Domestic violence is a common problem that can happen in any home regardless of race, religion, economic status and location.
Profile of Abusers
- Becomes paranoid whenever under stress
- Refuses to believe that violent behaviour brings out negative consequences
- Isolates himself socially and shows bouts of low self -esteem
- Strongly imposes traditional gender roles for families
- Pathologically jealous and blames others for his significant behaviour
- Experiences serious stress reactions that are vented out through abuse and drinking
- Becomes violent and then expresses regret for the actions
- Low tolerance for the flaws in the behaviour of others
- Utilizes sex as aggression to boost self-esteem
Profile of Victims
- Very trusting, yet unable to express feelings
- Becomes withdrawn whenever under stress
- Unsophisticated and shy in the presence of others
- Shows low self-esteem and lack of self identity
- Believes in traditional gender roles for families
- Feels guilt and often feels responsible for the abusive behaviour
- Denies any feelings of anger and even fear
- Experiences serious stress reactions
- Believes in self sufficiency since no one can help
- Appears to be passive and reserved
- Establishes intimacy through sex
The Circle of Violence
Relationships with domestic violence will have significant characteristics that are sets them apart from intimate and healthy relationships. When you learn to identify and understand the difference between these relationships, you will recognize the time to seek help either medically or legally.
- PHASE 1 – Romance
Like any other relationship relationships with domestic violence starts with romance. Abusers bonds and connects with their partner to gain trust. Sadly, once the cycle begins, victims of abuse will never experience this romantic phase again. Once the trust has been secured abusers then move on to the tension building phase dominated through control and power.
- PHASE 2 – Tension Building
Abusers then enforce power to control victims and impose rules with consequences that can be impossible to follow. These consequences often result in violence that increases gradually through slapping, pinching and shoving. The rules imposed on victims usually include isolation from family and friends and limitations or deprivation in money spending. Domestic violence abusers attempt to objectify victims through degrading, demeaning and derogatory phrases as violence is easier committed towards objects. The acts of violence will lead victims to experience tension, depression, anxiety and constant headaches. As victims will try to avoid the violence, they will try to follow the rules the best they can.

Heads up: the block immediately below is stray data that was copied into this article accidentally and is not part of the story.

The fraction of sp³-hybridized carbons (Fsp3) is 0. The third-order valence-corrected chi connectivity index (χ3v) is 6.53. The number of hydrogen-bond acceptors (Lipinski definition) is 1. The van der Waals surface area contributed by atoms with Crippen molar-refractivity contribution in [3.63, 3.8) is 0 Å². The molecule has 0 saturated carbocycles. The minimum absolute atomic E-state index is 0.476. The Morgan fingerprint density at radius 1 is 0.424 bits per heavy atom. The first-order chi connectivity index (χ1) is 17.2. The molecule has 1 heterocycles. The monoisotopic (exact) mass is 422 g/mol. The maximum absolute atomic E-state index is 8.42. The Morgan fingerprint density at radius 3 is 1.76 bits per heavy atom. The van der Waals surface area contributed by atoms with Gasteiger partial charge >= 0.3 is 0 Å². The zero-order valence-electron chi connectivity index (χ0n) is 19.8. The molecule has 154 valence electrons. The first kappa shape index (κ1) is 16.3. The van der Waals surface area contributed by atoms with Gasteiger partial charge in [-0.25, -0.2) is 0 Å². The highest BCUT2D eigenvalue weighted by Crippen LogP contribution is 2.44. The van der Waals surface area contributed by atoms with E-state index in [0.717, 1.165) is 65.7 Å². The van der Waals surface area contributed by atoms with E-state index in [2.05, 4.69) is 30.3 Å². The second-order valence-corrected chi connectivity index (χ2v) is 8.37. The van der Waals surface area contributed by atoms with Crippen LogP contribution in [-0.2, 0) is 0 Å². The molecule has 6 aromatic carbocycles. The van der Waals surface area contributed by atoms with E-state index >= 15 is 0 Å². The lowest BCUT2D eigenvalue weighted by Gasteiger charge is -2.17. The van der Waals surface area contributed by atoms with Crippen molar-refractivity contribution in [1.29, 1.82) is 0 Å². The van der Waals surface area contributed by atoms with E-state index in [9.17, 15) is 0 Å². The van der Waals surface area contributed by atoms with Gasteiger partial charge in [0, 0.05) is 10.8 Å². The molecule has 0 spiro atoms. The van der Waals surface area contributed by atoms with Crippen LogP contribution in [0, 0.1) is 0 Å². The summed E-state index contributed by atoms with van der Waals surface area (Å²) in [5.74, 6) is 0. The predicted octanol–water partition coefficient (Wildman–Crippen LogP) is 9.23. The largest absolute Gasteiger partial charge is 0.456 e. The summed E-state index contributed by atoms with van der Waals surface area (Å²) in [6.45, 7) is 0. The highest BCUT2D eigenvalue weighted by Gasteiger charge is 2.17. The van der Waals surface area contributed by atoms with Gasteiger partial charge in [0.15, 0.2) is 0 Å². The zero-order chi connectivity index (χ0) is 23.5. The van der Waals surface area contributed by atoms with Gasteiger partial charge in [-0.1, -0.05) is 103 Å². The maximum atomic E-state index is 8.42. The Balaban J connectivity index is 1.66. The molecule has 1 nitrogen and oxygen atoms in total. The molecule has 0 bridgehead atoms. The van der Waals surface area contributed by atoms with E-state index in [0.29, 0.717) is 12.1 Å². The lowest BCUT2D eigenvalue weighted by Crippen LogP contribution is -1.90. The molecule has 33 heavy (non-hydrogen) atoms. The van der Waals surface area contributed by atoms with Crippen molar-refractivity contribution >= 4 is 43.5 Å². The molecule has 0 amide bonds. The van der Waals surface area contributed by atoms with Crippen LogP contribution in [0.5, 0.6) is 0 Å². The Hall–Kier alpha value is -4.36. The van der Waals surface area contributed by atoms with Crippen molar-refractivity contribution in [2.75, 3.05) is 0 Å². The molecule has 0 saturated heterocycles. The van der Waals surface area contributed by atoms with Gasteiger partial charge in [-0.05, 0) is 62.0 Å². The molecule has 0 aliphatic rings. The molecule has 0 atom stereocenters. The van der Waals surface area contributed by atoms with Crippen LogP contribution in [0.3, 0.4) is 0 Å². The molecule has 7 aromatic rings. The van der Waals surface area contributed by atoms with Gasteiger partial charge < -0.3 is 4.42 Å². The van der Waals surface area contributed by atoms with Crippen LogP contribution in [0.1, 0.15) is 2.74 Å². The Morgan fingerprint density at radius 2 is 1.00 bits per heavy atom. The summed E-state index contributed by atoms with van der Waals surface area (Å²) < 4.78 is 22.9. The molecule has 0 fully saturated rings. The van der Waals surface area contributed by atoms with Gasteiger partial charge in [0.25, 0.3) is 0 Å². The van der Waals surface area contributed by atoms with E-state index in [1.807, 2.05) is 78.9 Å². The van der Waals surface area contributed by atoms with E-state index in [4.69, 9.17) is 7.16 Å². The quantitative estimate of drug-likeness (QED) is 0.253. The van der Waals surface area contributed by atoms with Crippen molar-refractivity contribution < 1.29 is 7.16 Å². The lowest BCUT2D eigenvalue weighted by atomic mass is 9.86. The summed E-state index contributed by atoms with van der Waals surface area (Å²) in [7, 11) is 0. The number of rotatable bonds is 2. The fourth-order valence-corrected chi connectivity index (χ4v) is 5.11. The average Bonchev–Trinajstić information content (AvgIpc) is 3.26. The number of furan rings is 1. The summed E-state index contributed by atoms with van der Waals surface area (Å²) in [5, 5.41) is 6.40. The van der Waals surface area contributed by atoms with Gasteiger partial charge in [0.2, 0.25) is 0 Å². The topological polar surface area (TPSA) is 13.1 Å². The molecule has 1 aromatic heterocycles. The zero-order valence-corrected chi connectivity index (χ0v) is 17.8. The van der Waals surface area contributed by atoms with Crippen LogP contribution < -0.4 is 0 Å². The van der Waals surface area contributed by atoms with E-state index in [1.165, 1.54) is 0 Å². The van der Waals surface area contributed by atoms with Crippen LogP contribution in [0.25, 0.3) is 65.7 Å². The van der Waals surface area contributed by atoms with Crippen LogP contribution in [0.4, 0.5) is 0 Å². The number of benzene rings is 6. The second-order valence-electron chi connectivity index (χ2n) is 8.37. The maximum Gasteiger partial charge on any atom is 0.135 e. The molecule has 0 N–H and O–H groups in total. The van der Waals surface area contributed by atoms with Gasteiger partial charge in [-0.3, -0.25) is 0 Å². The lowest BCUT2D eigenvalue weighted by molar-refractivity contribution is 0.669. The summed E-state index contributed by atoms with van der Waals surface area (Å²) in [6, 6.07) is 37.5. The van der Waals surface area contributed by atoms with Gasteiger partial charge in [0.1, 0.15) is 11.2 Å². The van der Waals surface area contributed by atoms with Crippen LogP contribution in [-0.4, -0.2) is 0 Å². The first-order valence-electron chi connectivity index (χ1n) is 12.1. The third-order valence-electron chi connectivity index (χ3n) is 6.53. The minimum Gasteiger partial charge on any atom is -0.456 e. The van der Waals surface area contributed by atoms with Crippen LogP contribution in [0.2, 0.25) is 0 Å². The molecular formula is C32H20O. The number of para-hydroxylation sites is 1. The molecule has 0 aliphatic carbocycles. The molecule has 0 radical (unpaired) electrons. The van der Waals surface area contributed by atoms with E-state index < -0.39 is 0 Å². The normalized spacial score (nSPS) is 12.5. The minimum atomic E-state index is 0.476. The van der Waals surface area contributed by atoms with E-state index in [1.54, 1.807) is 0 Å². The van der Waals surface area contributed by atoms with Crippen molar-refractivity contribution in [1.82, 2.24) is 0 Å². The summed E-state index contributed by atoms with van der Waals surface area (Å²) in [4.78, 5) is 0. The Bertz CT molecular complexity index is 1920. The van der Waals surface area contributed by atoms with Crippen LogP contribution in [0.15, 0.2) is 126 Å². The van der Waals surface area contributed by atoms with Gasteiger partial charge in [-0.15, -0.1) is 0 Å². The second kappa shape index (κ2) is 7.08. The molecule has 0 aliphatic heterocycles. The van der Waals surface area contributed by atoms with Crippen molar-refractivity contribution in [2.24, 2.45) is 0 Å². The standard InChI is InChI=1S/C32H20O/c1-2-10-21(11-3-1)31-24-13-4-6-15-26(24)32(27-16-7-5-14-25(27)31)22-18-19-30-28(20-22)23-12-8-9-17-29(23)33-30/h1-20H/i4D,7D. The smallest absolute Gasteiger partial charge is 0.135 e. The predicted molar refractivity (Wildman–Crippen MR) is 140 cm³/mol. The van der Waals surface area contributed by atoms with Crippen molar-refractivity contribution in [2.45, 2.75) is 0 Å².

- PHASE 3 – Acute Battering
The violence experienced in this phase is uncontrollable and it is highly dangerous. Abusers attempt to discipline victims and ignore any injuries that result from their actions. Minor injuries such as bruises from pinches, slaps and hair pulling, will escalate into serious injuries and even lead to death. Victims often undergo a stage of denial, shock and disbelief, and they avoid fighting back. As abusers end the phase with sudden extreme violence, the victims will already be in psychological and physical shock.
- PHASE 4 – Remorse
This last phase of domestic violence phase involves the efforts of abusers to win forgiveness in order to avoid breaking up the relationship. Though forgiveness will be sought through loving efforts, abusers will still hold victims accountable for their actions. In fact, abusers will also offer gifts to entice victims to forgive them and victims begin to trust once again that the abuse will end. Unfortunately, this will only bring victims back to the second phase and experience all hardship over again.